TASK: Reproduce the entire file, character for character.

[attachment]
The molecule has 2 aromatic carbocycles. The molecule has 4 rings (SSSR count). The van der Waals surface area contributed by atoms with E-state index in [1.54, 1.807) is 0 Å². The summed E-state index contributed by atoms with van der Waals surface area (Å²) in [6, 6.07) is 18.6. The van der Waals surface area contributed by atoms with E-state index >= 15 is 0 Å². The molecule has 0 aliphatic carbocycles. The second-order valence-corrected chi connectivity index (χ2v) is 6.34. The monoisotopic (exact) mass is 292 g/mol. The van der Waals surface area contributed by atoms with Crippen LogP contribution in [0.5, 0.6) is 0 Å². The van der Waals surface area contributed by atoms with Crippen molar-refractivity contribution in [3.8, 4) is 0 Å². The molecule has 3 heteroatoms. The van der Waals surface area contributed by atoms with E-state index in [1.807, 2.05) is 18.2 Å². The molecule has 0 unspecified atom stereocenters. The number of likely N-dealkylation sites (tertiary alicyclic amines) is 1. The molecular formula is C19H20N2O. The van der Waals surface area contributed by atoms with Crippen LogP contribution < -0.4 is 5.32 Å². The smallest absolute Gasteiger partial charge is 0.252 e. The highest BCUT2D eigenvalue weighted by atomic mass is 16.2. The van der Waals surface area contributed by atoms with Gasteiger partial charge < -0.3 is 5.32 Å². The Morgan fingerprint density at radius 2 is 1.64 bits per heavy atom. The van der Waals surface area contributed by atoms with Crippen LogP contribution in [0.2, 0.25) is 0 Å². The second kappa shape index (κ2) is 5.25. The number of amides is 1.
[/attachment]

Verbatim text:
The molecule has 2 aromatic carbocycles. The molecule has 4 rings (SSSR count). The van der Waals surface area contributed by atoms with E-state index in [1.54, 1.807) is 0 Å². The summed E-state index contributed by atoms with van der Waals surface area (Å²) in [6, 6.07) is 18.6. The van der Waals surface area contributed by atoms with E-state index >= 15 is 0 Å². The molecule has 0 aliphatic carbocycles. The second-order valence-corrected chi connectivity index (χ2v) is 6.34. The monoisotopic (exact) mass is 292 g/mol. The van der Waals surface area contributed by atoms with Crippen LogP contribution in [0.5, 0.6) is 0 Å². The van der Waals surface area contributed by atoms with Crippen molar-refractivity contribution in [3.8, 4) is 0 Å². The molecule has 3 heteroatoms. The van der Waals surface area contributed by atoms with E-state index in [1.807, 2.05) is 18.2 Å². The molecule has 0 unspecified atom stereocenters. The number of likely N-dealkylation sites (tertiary alicyclic amines) is 1. The molecular formula is C19H20N2O. The van der Waals surface area contributed by atoms with Crippen LogP contribution < -0.4 is 5.32 Å². The smallest absolute Gasteiger partial charge is 0.252 e. The highest BCUT2D eigenvalue weighted by atomic mass is 16.2. The van der Waals surface area contributed by atoms with Gasteiger partial charge < -0.3 is 5.32 Å². The Morgan fingerprint density at radius 2 is 1.64 bits per heavy atom. The van der Waals surface area contributed by atoms with Crippen LogP contribution in [0.2, 0.25) is 0 Å². The second kappa shape index (κ2) is 5.25. The number of amides is 1.